I recently finished reading Mark Bowden’s exceptional book about the turning point of the Vietnam War entitled, Hue 1968.
This is a meaningful book for me since the bulk of the U.S. response to recapture the city was fought by the Second Battalion, 5th Marine Regiment. The Tet Offensive and its battle at Hue raged in late January through February 1968. Six months later, I was a member of the Fifth Marines at An Hoa.
It is not my intention to review this excellent book for you. I would like you to obtain a copy since it very well could be the precurser to understanding modern American politics.
Although the Hue Battle was fought nearly 50 years ago, the author says in a larger sense, Tet delivered the first in a series of profound shocks to America’s faith in its leaders.
When Hue fell to the North Vietnamese Army (NVA) and Viet Cong (VC) General William Westmoreland, the Commander of MACV (or all American forces in Vietnam) could not believe it and continually falsely assured political leaders in Washington and the American public that the city had not fallen into enemy hands.
This refusal to face facts was not just a public relations problem, it had tragic consequences for many Marines and soldiers who fought there.
As it was reported by Mr. Bowden, relatively small units of young Americans were drawn repeatedly against impossible odds – enabling the enemy to drag out its defenses and run up the costs. During early fighting, 300 Marines were paired against 10,000 NVA and VC troops, who were behind walls that were over 20 feet thick.
To make matters worse, since Hue was the beautiful and former capitol of Vietnam for several weeks, the Marines and Air Calvary were not able to use their lethal air or artillery assets lest they damage the city. In the end, when commanders realized what they were up against, the city was bombed and shelled so that 80 percent of Hue was damaged or destroyed.
The author says that the whole painful Hue experience ought to have been but has not taught Americans to cultivate deep regional knowledge in the practice of foreign policy and to avoid being led by ideology instead of understanding.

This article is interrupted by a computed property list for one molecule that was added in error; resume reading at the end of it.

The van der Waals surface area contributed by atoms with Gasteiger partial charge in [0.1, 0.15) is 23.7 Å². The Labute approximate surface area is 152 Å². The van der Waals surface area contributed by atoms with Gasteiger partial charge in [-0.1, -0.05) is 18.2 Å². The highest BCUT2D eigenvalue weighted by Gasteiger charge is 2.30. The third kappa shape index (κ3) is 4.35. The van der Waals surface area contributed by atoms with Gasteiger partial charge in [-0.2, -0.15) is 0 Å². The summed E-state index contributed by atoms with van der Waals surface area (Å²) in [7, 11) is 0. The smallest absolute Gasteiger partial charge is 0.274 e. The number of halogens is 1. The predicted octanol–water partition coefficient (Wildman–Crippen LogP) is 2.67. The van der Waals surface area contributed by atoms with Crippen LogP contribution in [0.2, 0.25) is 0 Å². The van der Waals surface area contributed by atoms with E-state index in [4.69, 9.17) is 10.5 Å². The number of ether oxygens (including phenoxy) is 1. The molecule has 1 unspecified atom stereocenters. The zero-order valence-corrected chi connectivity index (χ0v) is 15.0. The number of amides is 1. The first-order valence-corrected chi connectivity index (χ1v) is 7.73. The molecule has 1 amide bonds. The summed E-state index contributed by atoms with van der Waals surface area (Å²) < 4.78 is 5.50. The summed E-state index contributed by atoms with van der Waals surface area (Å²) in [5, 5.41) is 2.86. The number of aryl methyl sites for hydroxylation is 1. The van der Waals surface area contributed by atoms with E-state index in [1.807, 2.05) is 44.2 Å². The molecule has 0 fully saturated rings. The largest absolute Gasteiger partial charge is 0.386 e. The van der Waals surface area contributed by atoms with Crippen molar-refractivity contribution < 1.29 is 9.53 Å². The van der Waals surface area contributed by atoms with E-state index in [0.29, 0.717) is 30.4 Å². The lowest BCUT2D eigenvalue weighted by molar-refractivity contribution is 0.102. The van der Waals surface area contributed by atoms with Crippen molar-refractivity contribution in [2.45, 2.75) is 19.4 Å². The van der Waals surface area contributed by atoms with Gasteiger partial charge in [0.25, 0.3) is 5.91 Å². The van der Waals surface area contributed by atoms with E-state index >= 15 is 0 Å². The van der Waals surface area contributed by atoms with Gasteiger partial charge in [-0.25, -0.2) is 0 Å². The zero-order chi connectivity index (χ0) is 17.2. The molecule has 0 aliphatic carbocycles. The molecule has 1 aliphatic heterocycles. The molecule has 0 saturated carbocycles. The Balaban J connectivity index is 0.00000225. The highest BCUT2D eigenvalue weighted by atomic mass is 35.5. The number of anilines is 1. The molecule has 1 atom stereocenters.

Very often the problem in distant lands has little or nothing to do with America’s ideological preoccupations. An example is our 16 years of war in Iraq. Like Vietnam, where Americans distrusted the fighting ability of South Vietnams’ ARVN soldiers, in Iraq we wonder why can’t government soldiers save their own country? In Iraq, President George Bush said we were there to stop the manufacture of weapons of mass destruction, which was a lie. President Lyndon Johnson used the spurious Gulf of Tonkin Navy clash as his excuse.
Although Americans still have a wide range of feelings about the Vietnam War, there is no question about the bravery and patriotism displayed. In the worst days of the fight, facing near certainty of death or severe bodily harm, those caught up in the battle of Hue repeatedly advanced.
To the author, that these men were used – particularly the way their idealism and loyalty were exploited – by leaders who themselves had lost faith in the effort, is a stunning betrayal. It is a lasting American tragedy and disgrace.
Why sacrifice 60,000 Americans in a war that we never intended to win? Vietnam was a civil war – not some great Communist effort to control the world.
Today, with no military draft, the sons and daughters of the political leaders and elites will not face what 18- and 19-year-olds experienced in Hue.
What happened 50 years ago has made many Americans cynical and suspicious of what they hear from politicians. That is probably the big reason Mr. Trump is president.
Even little things like honesty or getting to keep your insurance company and doctor and respecting the American flag are under attack. In the future, Americans are better off by not trusting what comes from the mouth of someone with senator or congressman in front of their name.